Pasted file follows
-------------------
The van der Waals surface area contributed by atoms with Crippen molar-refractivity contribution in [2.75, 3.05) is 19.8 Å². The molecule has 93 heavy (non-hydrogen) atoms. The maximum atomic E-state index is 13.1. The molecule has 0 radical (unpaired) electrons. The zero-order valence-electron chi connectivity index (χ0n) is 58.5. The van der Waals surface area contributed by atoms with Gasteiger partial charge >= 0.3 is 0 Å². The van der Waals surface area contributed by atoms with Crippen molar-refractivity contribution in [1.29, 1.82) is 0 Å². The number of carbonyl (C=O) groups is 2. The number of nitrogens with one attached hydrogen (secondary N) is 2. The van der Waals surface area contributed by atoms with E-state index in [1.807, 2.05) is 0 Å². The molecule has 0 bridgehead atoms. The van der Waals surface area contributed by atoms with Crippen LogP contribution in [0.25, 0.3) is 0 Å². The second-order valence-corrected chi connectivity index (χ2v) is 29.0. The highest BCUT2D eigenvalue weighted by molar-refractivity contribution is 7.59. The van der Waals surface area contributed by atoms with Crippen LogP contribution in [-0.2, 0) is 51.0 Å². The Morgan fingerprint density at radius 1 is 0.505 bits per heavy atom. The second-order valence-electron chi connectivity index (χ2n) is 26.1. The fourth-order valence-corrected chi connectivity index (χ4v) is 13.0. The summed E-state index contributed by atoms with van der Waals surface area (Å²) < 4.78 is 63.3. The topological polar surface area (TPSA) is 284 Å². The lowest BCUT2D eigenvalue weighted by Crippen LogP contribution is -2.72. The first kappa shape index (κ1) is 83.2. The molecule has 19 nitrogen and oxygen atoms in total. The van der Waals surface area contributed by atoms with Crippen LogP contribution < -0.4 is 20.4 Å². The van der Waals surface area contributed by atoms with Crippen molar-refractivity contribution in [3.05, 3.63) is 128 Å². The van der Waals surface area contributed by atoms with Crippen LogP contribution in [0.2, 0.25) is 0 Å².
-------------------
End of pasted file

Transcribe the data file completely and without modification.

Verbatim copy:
The van der Waals surface area contributed by atoms with Crippen molar-refractivity contribution in [2.75, 3.05) is 19.8 Å². The molecule has 93 heavy (non-hydrogen) atoms. The maximum atomic E-state index is 13.1. The molecule has 0 radical (unpaired) electrons. The zero-order valence-electron chi connectivity index (χ0n) is 58.5. The van der Waals surface area contributed by atoms with Gasteiger partial charge >= 0.3 is 0 Å². The van der Waals surface area contributed by atoms with Crippen molar-refractivity contribution in [1.29, 1.82) is 0 Å². The number of carbonyl (C=O) groups is 2. The number of nitrogens with one attached hydrogen (secondary N) is 2. The van der Waals surface area contributed by atoms with E-state index in [1.807, 2.05) is 0 Å². The molecule has 0 bridgehead atoms. The van der Waals surface area contributed by atoms with Crippen LogP contribution in [0.25, 0.3) is 0 Å². The second-order valence-corrected chi connectivity index (χ2v) is 29.0. The highest BCUT2D eigenvalue weighted by molar-refractivity contribution is 7.59. The van der Waals surface area contributed by atoms with Crippen LogP contribution in [-0.2, 0) is 51.0 Å². The Morgan fingerprint density at radius 1 is 0.505 bits per heavy atom. The second-order valence-electron chi connectivity index (χ2n) is 26.1. The fourth-order valence-corrected chi connectivity index (χ4v) is 13.0. The summed E-state index contributed by atoms with van der Waals surface area (Å²) < 4.78 is 63.3. The topological polar surface area (TPSA) is 284 Å². The lowest BCUT2D eigenvalue weighted by Crippen LogP contribution is -2.72. The first kappa shape index (κ1) is 83.2. The molecule has 19 nitrogen and oxygen atoms in total. The van der Waals surface area contributed by atoms with Crippen LogP contribution < -0.4 is 20.4 Å². The van der Waals surface area contributed by atoms with Crippen molar-refractivity contribution in [3.05, 3.63) is 128 Å². The van der Waals surface area contributed by atoms with Crippen LogP contribution in [0.2, 0.25) is 0 Å².